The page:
If you're like me, the authors who make a living writing are a source of inspiration and in some way a role model for what is possible. Over the course of this continuing author interview series, there have been many such authors. James Reasoner is no exception. It is hoped you will enjoy and learn as much as I have in this fun and inspiring interview.
That started very early. When I was growing up in the late Fifties/early Sixties, my friends and I played mostly with toy guns. Instead of being content with running around and pretending to shoot each other, I had to come up with a story to explain who we were and why we were doing that. They probably thought I was crazy, but they put up with me. The first time I put pen to paper to write my own stories was in 1964 when I was in the fifth grade.
2. What was the nudge that gave you faith that you could and wanted to be published?
I wrote for my own enjoyment all through junior high and high school, started submitting to magazines, and trying to sell when I was in college but had no success whatsoever. I was just about ready to give up, but right after Livia and I got married, she told me that if it was something I really wanted to do, I should stick with it and work harder at it. Less than six months later, I sold my first story.
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3. Do your life experiences influence or hinder your writing?
My late good friend Ed Gorman once described a writer as somebody who sits in a room and types for 30 years. There’s a lot of truth to that, and in my case, it’s going on 45 years now. So maybe my lack of life experiences hinders my writing at times. Now and then, I get to work in something in which I have some direct experience, and that’s always nice.
4. Are you a plotter or a pantser?
I’m mostly a plotter. I write fairly detailed outlines but try to give myself enough leeway to veer off if I want or need to. In a few cases, I’ve had to be a pantser, when I needed to write a book in a hurry. I’ve started books with only a vague idea of where I was going. They worked out fine, but the experience was a little nerve-wracking.
5. Is there a writing routine you follow or do you write when the muse strikes?
Life seems to be so busy all the time that it’s more a case of I write when I can find the opportunity. I always start by editing and polishing the pages I wrote the last time. On a “normal” day, I write for about three hours in the morning, break for lunch, and then write for three to five more hours in the afternoon. Recently, days like that seem to be rare, though.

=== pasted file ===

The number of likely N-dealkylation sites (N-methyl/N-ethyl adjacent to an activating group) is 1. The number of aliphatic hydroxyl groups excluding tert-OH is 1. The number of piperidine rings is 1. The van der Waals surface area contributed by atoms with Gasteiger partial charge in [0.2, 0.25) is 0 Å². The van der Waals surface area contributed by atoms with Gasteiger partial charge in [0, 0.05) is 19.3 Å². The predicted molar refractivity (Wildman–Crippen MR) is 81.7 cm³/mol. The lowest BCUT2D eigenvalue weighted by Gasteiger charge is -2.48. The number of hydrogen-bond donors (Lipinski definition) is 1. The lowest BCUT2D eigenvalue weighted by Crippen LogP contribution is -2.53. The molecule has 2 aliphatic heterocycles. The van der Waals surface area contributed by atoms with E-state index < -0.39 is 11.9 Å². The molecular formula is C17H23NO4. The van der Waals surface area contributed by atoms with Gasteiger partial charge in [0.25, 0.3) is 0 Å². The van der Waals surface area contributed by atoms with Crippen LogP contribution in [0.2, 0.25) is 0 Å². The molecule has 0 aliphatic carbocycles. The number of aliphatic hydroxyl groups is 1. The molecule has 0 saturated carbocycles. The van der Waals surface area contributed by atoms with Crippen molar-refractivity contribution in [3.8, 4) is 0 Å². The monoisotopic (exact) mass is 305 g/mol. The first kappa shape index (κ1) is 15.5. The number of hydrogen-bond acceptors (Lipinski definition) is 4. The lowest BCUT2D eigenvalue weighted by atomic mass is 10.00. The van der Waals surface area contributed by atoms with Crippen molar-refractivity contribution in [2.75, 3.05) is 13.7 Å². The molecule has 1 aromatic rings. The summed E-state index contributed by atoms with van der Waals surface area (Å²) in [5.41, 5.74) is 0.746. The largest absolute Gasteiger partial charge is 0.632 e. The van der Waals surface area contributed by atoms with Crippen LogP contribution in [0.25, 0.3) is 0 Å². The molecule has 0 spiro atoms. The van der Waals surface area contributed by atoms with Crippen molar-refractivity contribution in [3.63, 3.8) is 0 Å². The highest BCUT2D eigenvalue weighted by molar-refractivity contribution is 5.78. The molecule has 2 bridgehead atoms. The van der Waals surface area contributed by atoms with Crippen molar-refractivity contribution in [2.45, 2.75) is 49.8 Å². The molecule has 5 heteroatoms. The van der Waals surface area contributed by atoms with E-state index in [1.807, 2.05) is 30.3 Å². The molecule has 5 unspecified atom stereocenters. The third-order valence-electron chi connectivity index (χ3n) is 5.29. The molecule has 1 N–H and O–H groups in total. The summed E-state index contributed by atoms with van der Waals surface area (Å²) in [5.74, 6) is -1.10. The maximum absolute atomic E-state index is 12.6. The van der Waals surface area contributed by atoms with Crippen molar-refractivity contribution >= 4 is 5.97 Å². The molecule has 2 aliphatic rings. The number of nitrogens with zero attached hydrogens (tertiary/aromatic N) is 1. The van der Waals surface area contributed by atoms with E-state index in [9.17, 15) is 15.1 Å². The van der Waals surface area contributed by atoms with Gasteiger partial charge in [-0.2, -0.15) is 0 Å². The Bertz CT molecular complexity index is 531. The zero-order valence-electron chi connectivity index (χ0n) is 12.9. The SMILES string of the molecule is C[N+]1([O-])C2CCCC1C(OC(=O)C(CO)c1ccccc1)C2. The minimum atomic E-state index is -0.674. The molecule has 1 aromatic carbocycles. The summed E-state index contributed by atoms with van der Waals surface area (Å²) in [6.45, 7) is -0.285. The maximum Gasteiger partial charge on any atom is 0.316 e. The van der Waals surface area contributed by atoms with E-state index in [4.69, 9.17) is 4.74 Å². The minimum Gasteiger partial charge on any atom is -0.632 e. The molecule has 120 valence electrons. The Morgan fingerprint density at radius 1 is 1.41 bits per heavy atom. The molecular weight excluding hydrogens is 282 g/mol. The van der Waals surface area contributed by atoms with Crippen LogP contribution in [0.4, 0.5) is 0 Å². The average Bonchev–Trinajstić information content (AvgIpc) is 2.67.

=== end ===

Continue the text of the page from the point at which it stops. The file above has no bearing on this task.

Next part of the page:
6. If you had a choice, which is your favorite to write, short stories, novellas, or full-length novels?
I love books that are 40,000 to 50,000 words. I consider those to be novels, although some people refer to them as novellas. I’d spend the rest of my career writing that length if I could (unless I had some bigger idea that needed more words).
7. Is there a process where you find your next story or does the idea just hit you?
It’s really a mixture of processes. I work a lot in established series, so sometimes what comes next is just part of the natural flow of an overall storyline. Sometimes the editor will come up with a title or concept or both that he likes, and I take that and flesh it out. And then sometimes ideas just come to me, although those are usually for stand-alone books.
8. Do you write in other genres?
I’ve written in just about every genre there is. There must be at least one I haven’t tackled, but I can’t think of it. I started out to be a mystery writer and had written and sold more than a million words of mystery fiction before I wrote my first Western, although I always loved Westerns as a reader.
9. What advice would you give to those who dream of writing, or what advice would you give your younger self?
Mystery writer Dennis Lynds once told me, “If you work hard enough at it, all your dreams will come true. It’ll just take you ten years longer than you think it should.” As I mentioned above, Livia told me, “If it’s something you really want to do, you’ve got to work at it.” I think that sums up my writing philosophy: patience and hard work. In fact, if I could talk to my younger self, I’d tell myself to work harder and try to take advantage of every opportunity.
10. Are there authors you grew up with or inspired you to take pen to paper?
Oh, my, yes. The list would be almost endless. But some highlights . . . Robert E. Howard, who taught me it was possible to live in a small Texas town, not know any other writers, and still be a success. Mike Avallone, who taught me it was possible for a writer to have a distinctive voice and write books that didn’t sound like anybody else’s. Stan Lee and Jack Kirby, who taught me how to plot and write dialogue. Howard again, along with Lester Dent, who taught me how to write action. And a ton of Western, mystery, and science fiction pulp and paperback authors whose work I read and absorbed for many, many years. All that time I spent with my nose stuck in a book, flipping the pages so I could find out what was going to happen, I was actually studying and preparing for my career. I just didn’t know it at the time. (And let’s be honest. I probably would have read the books anyway.)
For more of James' work, visit his Amazon Author Page
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